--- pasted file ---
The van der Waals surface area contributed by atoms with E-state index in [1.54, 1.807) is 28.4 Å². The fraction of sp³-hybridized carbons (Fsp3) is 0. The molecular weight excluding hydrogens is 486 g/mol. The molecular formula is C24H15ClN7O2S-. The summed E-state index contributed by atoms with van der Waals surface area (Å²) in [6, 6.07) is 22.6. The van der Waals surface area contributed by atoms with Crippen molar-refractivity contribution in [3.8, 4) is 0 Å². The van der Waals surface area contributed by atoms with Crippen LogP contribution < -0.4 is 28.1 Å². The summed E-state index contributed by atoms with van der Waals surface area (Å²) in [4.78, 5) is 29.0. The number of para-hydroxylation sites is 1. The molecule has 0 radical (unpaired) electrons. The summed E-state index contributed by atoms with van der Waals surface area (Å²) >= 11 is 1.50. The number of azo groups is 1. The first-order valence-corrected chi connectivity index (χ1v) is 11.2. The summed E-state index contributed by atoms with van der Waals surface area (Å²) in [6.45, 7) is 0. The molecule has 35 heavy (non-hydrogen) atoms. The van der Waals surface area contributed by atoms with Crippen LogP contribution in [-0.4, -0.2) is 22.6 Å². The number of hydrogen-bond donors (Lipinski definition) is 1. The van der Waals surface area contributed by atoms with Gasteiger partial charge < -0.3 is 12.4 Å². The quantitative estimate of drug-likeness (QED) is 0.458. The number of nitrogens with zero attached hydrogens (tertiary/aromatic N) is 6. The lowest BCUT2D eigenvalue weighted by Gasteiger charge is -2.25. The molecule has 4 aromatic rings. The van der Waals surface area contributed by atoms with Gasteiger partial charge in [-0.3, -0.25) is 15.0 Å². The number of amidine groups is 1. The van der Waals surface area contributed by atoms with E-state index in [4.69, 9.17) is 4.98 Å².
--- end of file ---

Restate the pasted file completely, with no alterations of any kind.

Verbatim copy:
The van der Waals surface area contributed by atoms with E-state index in [1.54, 1.807) is 28.4 Å². The fraction of sp³-hybridized carbons (Fsp3) is 0. The molecular weight excluding hydrogens is 486 g/mol. The molecular formula is C24H15ClN7O2S-. The summed E-state index contributed by atoms with van der Waals surface area (Å²) in [6, 6.07) is 22.6. The van der Waals surface area contributed by atoms with Crippen molar-refractivity contribution in [3.8, 4) is 0 Å². The van der Waals surface area contributed by atoms with Crippen LogP contribution < -0.4 is 28.1 Å². The summed E-state index contributed by atoms with van der Waals surface area (Å²) in [4.78, 5) is 29.0. The number of para-hydroxylation sites is 1. The molecule has 0 radical (unpaired) electrons. The summed E-state index contributed by atoms with van der Waals surface area (Å²) >= 11 is 1.50. The number of azo groups is 1. The first-order valence-corrected chi connectivity index (χ1v) is 11.2. The summed E-state index contributed by atoms with van der Waals surface area (Å²) in [6.45, 7) is 0. The molecule has 35 heavy (non-hydrogen) atoms. The van der Waals surface area contributed by atoms with Crippen LogP contribution in [-0.4, -0.2) is 22.6 Å². The number of hydrogen-bond donors (Lipinski definition) is 1. The van der Waals surface area contributed by atoms with Gasteiger partial charge < -0.3 is 12.4 Å². The quantitative estimate of drug-likeness (QED) is 0.458. The number of nitrogens with zero attached hydrogens (tertiary/aromatic N) is 6. The lowest BCUT2D eigenvalue weighted by Gasteiger charge is -2.25. The molecule has 4 aromatic rings. The van der Waals surface area contributed by atoms with Gasteiger partial charge in [-0.3, -0.25) is 15.0 Å². The number of amidine groups is 1. The van der Waals surface area contributed by atoms with E-state index in [4.69, 9.17) is 4.98 Å².